Chua, who grew up in San Carlos, California in the Bay Area, credits his parents for his interest in tennis, though he grew up playing multiple sports. His mother, whose mother was born in the Philippines and emigrated to the U.S., was the first person in the immediate family to play tennis. His father, who was born in Taiwan, taught himself the game, watching videos and top players like Andre Agassi and Pete Sampras.

In addition to tennis, Chua competed in baseball, basketball, and kung fu. “I was pretty advanced at kung fu by age eight, but at that point, I would have had to spar against 13-year-olds, who were much bigger, so I stopped at the time. I still know all the basics, but do not remember the intricacies.”

Baseball was the first team sport he stopped playing as his favorite part was batting and it didn’t happen nearly enough for him to stay interested. He watched Allen Iverson to learn how to dribble and shoot in basketball and found the local YMCA leagues too easy. Once he went to play in inner city leagues in San Francisco, he knew basketball would not be his sport either. “It was so physical in those city leagues and I realized these guys were far more gifted than I was. I found myself two steps behind them.”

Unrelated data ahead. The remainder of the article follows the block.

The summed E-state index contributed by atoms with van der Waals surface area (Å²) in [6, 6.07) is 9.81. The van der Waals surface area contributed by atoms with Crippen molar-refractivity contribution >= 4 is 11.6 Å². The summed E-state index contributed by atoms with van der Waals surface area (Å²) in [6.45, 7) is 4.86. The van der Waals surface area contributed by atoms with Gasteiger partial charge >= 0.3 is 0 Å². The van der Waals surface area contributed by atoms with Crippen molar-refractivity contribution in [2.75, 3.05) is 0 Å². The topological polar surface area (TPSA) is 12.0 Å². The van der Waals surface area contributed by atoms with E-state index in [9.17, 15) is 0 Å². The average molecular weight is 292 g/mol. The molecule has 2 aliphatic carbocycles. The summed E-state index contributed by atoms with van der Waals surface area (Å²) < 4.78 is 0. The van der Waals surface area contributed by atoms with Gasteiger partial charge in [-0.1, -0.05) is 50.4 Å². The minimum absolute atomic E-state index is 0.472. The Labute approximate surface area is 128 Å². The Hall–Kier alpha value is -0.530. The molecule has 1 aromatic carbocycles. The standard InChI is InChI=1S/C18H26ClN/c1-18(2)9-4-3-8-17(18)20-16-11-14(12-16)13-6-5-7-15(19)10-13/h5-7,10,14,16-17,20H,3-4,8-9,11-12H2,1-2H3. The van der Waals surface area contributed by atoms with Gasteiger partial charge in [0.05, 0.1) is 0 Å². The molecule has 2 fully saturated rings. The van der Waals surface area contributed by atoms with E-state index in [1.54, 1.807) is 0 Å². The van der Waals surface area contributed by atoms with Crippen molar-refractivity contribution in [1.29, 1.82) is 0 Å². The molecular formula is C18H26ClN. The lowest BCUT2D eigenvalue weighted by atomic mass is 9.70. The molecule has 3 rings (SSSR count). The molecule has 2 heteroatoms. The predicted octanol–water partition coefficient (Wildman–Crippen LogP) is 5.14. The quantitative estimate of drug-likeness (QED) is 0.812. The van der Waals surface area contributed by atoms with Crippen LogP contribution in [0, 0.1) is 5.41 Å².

One sport in which he found size was not a hindrance was tennis, particularly since he was already hitting the ball harder than a lot of bigger players. He started playing weekend novice tournaments at age nine and by age 10, was ranked in the top-50 in Northern California. He played bigger regional tournaments at age 12, but not many national tournaments until he was 15.